Print Story Poem of the Day: "Spiritual Distress" by Hédi Kaddour
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By Beechwood 45789 (Sun Jun 15, 2008 at 02:20:11 AM EST) (all tags)
"Don't wander too far off, distress, and start to giggle
because what comes next is a riddle."


Spiritual Distress
by Hédi Kaddour

And damn the almanac-makers who leave you
stuck between debts and death
or a week with seven tomorrows. Today
here's another gent: History's convulsions,
monstrous metaphor of our
spiritual distress.
Listen to this, distress:
in Burgos, in the Middle Ages, a baker's son
converted to Christianity, and his father,
in a fury, flung him into the oven.
Saint Mary, says the chronicle, saved the son and
the citizens of Burgos burned the father and

don't wander too far off, distress, and start to giggle
because what comes next is a riddle: my first is
a convoy of Jews sent to Auschwitz by
the Prefecture of Gironde; my second, a procession
of bullet-bloated Algerians who float
under the Pont Mirabeau; my third the funds
of a national political party in the sixties,
and together they make the proper name of a great
spiritual distress which is certainly not called
Martin Heidegger and don't get annoyed, what's annoying
is that this should merely be allusion.

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Poem of the Day: "Spiritual Distress" by Hédi Kaddour | 3 comments (3 topical, 0 hidden) | Trackback
This is a tough one. by garlic (2.00 / 0) #1 Tue Jun 17, 2008 at 05:48:07 AM EST


My take. by Beechwood 45789 (2.00 / 0) #2 Tue Jun 17, 2008 at 06:26:03 AM EST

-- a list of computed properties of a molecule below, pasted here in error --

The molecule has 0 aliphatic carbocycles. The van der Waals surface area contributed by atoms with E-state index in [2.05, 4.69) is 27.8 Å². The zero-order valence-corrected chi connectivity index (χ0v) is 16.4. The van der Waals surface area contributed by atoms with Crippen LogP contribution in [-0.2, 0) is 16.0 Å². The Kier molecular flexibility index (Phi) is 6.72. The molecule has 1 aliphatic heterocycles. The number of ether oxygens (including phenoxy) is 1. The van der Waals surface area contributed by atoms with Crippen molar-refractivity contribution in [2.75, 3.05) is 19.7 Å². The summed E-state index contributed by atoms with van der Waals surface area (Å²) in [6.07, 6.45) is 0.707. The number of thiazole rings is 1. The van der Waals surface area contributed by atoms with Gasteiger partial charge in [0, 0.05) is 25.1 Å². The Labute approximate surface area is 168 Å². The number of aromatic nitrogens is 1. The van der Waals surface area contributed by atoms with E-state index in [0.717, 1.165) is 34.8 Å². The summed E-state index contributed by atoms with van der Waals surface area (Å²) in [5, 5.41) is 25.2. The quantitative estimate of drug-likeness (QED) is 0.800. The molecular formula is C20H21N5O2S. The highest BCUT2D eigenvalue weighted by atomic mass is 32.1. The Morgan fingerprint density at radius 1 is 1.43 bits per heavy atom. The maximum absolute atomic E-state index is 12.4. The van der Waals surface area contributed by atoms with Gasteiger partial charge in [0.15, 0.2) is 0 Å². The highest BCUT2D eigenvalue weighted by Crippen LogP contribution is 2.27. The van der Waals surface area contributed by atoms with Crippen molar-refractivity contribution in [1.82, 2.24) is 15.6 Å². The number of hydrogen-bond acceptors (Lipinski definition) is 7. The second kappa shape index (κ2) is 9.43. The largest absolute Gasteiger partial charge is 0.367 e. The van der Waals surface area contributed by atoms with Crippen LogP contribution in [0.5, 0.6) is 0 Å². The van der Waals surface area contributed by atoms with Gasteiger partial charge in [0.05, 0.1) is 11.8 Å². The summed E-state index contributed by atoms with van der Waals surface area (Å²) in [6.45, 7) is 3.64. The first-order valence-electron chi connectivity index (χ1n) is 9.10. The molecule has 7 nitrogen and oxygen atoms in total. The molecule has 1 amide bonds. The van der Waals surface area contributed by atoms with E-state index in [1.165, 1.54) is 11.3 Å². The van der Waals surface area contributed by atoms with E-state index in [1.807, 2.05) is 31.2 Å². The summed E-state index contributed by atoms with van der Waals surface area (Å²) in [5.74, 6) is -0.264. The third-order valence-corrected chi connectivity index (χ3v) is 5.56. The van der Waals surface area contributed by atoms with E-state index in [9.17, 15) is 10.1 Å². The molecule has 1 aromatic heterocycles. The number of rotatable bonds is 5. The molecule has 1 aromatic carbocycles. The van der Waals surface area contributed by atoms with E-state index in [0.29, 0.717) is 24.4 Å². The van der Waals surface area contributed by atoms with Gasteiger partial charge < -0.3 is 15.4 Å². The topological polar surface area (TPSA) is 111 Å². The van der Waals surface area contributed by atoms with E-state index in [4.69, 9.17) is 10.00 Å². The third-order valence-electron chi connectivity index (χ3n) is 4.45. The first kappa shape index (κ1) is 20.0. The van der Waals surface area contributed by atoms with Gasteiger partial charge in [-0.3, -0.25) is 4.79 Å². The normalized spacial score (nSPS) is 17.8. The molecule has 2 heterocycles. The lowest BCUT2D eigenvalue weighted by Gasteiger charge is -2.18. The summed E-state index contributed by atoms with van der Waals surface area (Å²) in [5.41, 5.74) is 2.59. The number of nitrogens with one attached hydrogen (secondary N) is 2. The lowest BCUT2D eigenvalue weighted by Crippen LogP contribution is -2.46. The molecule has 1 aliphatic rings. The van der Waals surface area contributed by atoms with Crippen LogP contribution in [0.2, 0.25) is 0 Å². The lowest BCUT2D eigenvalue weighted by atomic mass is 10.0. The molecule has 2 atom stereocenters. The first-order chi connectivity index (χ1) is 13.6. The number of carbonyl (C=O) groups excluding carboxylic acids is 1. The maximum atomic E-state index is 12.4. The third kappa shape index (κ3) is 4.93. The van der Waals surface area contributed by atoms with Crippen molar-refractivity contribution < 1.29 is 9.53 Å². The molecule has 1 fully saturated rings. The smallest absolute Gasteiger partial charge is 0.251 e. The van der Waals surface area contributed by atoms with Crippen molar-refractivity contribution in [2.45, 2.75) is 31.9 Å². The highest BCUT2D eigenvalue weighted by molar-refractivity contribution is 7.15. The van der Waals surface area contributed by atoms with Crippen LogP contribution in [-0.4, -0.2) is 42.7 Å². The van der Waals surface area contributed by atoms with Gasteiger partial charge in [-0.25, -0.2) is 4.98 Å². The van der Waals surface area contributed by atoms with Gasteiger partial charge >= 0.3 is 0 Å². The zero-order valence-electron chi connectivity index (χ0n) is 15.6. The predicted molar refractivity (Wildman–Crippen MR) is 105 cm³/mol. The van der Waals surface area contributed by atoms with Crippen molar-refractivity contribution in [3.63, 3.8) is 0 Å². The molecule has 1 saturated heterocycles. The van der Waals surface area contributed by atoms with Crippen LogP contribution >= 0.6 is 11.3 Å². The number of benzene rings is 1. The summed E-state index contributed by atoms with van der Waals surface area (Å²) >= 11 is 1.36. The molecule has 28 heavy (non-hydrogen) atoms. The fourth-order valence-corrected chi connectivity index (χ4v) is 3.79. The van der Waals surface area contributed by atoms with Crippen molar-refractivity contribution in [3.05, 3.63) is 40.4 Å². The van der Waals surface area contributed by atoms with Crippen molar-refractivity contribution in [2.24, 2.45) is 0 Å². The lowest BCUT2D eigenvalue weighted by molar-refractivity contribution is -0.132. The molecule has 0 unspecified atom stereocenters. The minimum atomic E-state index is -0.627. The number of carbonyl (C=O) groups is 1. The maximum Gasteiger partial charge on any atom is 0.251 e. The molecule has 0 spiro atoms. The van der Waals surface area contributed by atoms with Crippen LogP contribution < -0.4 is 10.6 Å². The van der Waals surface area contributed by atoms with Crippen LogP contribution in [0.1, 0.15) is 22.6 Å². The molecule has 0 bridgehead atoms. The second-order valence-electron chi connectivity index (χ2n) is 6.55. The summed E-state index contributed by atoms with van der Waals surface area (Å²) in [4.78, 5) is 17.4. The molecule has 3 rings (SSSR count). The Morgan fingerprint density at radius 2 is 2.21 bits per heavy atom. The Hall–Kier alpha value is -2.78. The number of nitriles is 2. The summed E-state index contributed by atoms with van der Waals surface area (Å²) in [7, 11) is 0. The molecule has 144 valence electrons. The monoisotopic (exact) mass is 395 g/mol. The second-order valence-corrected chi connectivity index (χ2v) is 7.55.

I think the poem makes more sense if you track down some of the historical references.

In the first stanza, the quote is from Heidegger - whose membership in the Nazi Party is an important detail for the poem.

I can't track the story about the baker and his son, but I think the reference here is that the victim group (the Christians) visit upon the baker the evil he was going to visit on them.

In the second stanza, the death camp is pretty clear, but the poet (who is French) makes a point to underscore the role of French collaboration in the Nazi's Final Solution.

The "bullet-bloated Algerians" refers to the Paris Massacre of 1961, when police attacked an unarmed group of Algerian demonstrators. Many were shot. Many more were violently herded into the Seine, where they drowned and were left to float down river. The estimated death toll was 40 and 200. Though the police now officially admit to 40 deaths, at the time the deaths of Algerians were so unimportant that there were no official death toll estimates.

I don't get the reference to party funds. Some sort of political scandal, I imagine.

My take is that the poet is taking Heidegger to task for his flippant remarks about history being merely a projection of internal unease, as if the decisions he made (to join the Nazis) and the decisions the French people have made (religious brutality, racist policies, Nazi collaboration, etc.) do not have real world consequences.

On a more universal level, she's taking abstractionists to task for playing semantic games with metaphors rather than tackling the real.

That's my take on it anyway. As I've said before, I don't always have these things figured out prior to posting.

[ Parent ]
no problem by garlic (2.00 / 0) #3 Tue Jun 17, 2008 at 08:15:17 AM EST
that was very helpful.

sorta makes me wish the original poet had included hyperlinks in the text. Might not have made the poem better, but I would have appreciated it.


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Poem of the Day: "Spiritual Distress" by Hédi Kaddour | 3 comments (3 topical, 0 hidden) | Trackback